We have 4 double handed skittles lanes, which are fully automated and maintained in a professional manner. The Skittles lanes use synthetic surfaces thus ensuring there is no danger of getting wood splinters, a hazard still present at some venues with wooden lanes.
Basic and comprehensive rules on the game are available at the kiosk. Please take time to read through these if you are new to skittles.
Members are encouraged to join any of the several adult and / or junior skittles leagues, details of these are posted on the appropriate notice boards. Alternatively please contact Norrie Rudland on 0131 346 0560 (skittles) or Alison Moody at email@example.com (junior skittles) for further details. Our leagues are always on the lookout for new players of any standard from beginner up to international class. Please note: non-members are not permitted to participate in league sports.
However, you do not need to join a skittles league, as social skittles is actively encouraged in the Club. We run fun tournaments throughout the year and we would love you to participate in these. Details of these events are advertised periodically on the notice boards and on this site.
We also have locker facilities for those members who wish to store their own equipment at the club, though these are generally in short supply. Should you wish to have a locker please contact the Club secretary by email at firstname.lastname@example.org or drop a note in the Club's office mail box. If no locker is available your name will be put on the waiting list.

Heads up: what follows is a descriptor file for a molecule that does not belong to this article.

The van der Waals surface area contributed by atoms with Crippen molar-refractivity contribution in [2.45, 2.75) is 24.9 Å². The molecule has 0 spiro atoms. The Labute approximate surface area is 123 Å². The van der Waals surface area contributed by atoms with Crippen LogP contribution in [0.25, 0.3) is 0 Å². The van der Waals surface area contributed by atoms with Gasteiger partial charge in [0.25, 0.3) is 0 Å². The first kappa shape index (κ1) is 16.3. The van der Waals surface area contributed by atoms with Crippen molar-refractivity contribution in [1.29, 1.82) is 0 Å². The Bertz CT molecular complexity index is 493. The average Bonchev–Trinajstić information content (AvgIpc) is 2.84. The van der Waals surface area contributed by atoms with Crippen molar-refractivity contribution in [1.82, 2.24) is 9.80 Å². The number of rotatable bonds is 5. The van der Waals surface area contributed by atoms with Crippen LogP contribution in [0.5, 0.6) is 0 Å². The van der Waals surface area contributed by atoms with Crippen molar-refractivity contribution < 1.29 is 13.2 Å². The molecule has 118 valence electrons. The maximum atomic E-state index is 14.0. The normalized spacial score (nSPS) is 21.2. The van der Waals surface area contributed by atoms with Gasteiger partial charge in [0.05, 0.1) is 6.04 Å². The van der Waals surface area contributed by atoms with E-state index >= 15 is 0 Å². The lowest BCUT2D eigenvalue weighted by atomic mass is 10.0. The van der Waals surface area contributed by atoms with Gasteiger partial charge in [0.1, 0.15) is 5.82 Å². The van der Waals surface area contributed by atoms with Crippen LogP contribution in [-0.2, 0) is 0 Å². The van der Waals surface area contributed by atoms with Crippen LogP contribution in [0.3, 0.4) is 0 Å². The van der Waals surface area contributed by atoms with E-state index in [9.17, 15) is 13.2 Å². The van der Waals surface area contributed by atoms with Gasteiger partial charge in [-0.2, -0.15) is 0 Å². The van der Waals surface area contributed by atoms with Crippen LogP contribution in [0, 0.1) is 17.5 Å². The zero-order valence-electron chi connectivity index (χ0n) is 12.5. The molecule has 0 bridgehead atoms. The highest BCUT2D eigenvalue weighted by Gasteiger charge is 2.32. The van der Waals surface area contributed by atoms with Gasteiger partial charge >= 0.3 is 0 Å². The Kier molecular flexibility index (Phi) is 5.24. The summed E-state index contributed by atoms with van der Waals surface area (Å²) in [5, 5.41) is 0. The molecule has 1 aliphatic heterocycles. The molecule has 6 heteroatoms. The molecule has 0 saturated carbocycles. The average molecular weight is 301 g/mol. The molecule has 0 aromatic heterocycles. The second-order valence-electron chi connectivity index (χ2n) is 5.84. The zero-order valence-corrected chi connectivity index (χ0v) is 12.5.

|Tuesday and Wednesday to 5pm||£0.50||£0.50|
|Thursday to 5pm||£1.00||£0.50|
|Sunday to 5pm||£1.40||£0.50|
|Non-League after 5pm||£1.40||£0.50|
History of Double Handed Skittles
The history of Scottish Skittles is less clear than that of tenpin bowling, however it can be traced back to the 16th century and indeed it is reputed to have been played by Kings and noble men of the time. Not to be confused with English games and table top versions of the same name, Scottish Skittles is played in a similar vein to that of tenpin but with some fundamental differences. The deployment of the ball is by double handed means on a shorter lane, either from a standing position or by launching your body on to the alley and releasing the ball at full stretch towards the pins, as such there is no requirement for finger holes in the ball like there is in tenpin. The scoring system has varied throughout the ages, but today due to the availability of commercially viable computerised scoring systems we have chosen to adopt the more recognised tenpin form of scoring, thus allowing us to continue the tradition of the game but with the aid of 21st century technology. You just play and enjoy the game without the hassle of someone recording the scores.